4 April 2014

The Great British Sewing Bee Book 2

Have you been watching the second series of the Great British Sewing Bee? I can't believe it's only a few days until the final - the last seven weeks seem to have gone by in a flash! It's interesting to see how the concept of the show has been developed this time around - there have been some really great challenges this year [SPOILER ALERT], such as drafting your own patterns, making a waterproof anorak and sewing on a vintage machine. Much more fun to watch when you're not in it, I tell ye!

And have you seen the book which accompanies the second series - The Great British Sewing Bee: Sew Your Own Wardrobe? It's really great! While it may not be the best introduction to dressmaking - simply because of course there's a book coming out in just a few weeks' time which is the best introduction to dressmaking book ever if I do say so myself why thank you - it's full of some really nice-looking patterns. This time the patterns are all included on full scale sheets in a nice little pattern pack that comes with the book, so you don't need to faff around with the photocopier, just trace them off onto paper (or straight onto the fabric). The womenswear patterns come in either six sizes, from 8 to 18, or four sizes from XS to L. They're targeting a wide demographic - from grandmas to hipsters - so they may not all appeal, but there's definitely something for everyone. Here are my picks...

This 1930s blouse pattern is climbing to the top of my "to sew" list. It's got some really pretty details, such as the shirred neckline, peplum and teardrop sleeve. This was the garment the contestants were challenged to make from an unprinted 1930s pattern. You can read more about the history of 1930s dressmaking patterns in a guest post by fashion historian Amber Jane Butchart.

If I remember correctly, this is the pinafore that lovely Lynda made out of a man's suit? A homage to Jenni, non? I'm quite tempted to make this - no, not just because it's shown with stripes! But yes, I do plan to wear it with stripes!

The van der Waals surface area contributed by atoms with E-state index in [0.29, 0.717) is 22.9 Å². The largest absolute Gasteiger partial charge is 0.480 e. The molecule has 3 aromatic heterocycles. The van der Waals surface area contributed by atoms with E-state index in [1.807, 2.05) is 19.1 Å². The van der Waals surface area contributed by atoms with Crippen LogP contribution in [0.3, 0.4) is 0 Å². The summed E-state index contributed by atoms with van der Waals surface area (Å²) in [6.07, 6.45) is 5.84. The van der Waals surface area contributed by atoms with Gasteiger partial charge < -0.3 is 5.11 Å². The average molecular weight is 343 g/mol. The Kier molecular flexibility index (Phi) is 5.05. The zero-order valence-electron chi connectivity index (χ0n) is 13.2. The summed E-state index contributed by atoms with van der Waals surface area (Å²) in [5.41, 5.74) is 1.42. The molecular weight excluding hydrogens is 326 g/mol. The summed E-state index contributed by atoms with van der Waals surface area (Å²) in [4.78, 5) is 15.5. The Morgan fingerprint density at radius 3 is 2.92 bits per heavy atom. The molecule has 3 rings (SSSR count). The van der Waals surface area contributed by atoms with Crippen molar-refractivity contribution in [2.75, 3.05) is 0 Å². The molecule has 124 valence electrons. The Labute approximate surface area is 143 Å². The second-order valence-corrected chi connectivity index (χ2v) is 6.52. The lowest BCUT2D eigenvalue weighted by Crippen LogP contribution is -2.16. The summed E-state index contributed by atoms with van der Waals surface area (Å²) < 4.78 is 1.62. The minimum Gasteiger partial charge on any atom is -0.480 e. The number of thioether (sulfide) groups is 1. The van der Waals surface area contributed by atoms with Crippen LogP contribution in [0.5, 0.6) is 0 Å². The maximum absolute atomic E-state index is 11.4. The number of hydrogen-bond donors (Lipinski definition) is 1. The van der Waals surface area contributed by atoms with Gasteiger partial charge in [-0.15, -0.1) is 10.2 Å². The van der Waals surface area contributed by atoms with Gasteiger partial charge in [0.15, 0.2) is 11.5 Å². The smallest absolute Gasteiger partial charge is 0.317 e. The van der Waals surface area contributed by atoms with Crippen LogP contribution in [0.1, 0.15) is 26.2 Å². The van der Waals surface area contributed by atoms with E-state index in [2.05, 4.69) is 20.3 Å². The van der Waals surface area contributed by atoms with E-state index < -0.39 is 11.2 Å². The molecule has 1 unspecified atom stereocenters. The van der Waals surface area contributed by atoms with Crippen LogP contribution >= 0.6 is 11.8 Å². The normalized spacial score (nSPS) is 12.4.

Remember the beautiful yellow coat that Tamara made? Yes, the contestants had to make a lined, tailored coat in six hours, as you do. Well this is in there. It's such a lovely, classic design - can't go wrong, really. (Well, I mean you can't go wrong wearing it, although you could go wrong sewing it, but at least you'll have more than six hours in which to do so!)

There's plenty of menswear patterns included too, such as this hipster shirt and anorak. I'm surprised nobody made a Ryan-Gosling-in-Drive version in silver with a scorpion hand-embroidered on the back. C'mon guys, you can do that in five minutes, surely?

There's also some snazzy leggings. I don't think my Polish potato farmer-inherited knees would get away with having a crazy print clinging to them, but I'm definitely going to make these in classic black. I'm embarrassed that I still sneak into H&M occasionally to stock up on basic stuff like leggings and vests, I deffo need to get my act together and start making them. Have you made leggings before?

It's a shame there isn't more Chinelo-made stuff in here (my idol), but I guess that's because she makes all her garments up as she goes along! There is a page talking about sewing without a pattern though, and some brief instructions on draping a dress, which I guess is the nod to the talented lady herself.

The book is available to buy now and, at the time of writing, it's only £12 on Amazon. Definitely worth it for these patterns alone, I reckon. Go get!

So who's excited about the final? I feel so nervous for the contestants! Wishing them all huge congratulations for winning a place on the show in the first place. Enjoy the final, y'all!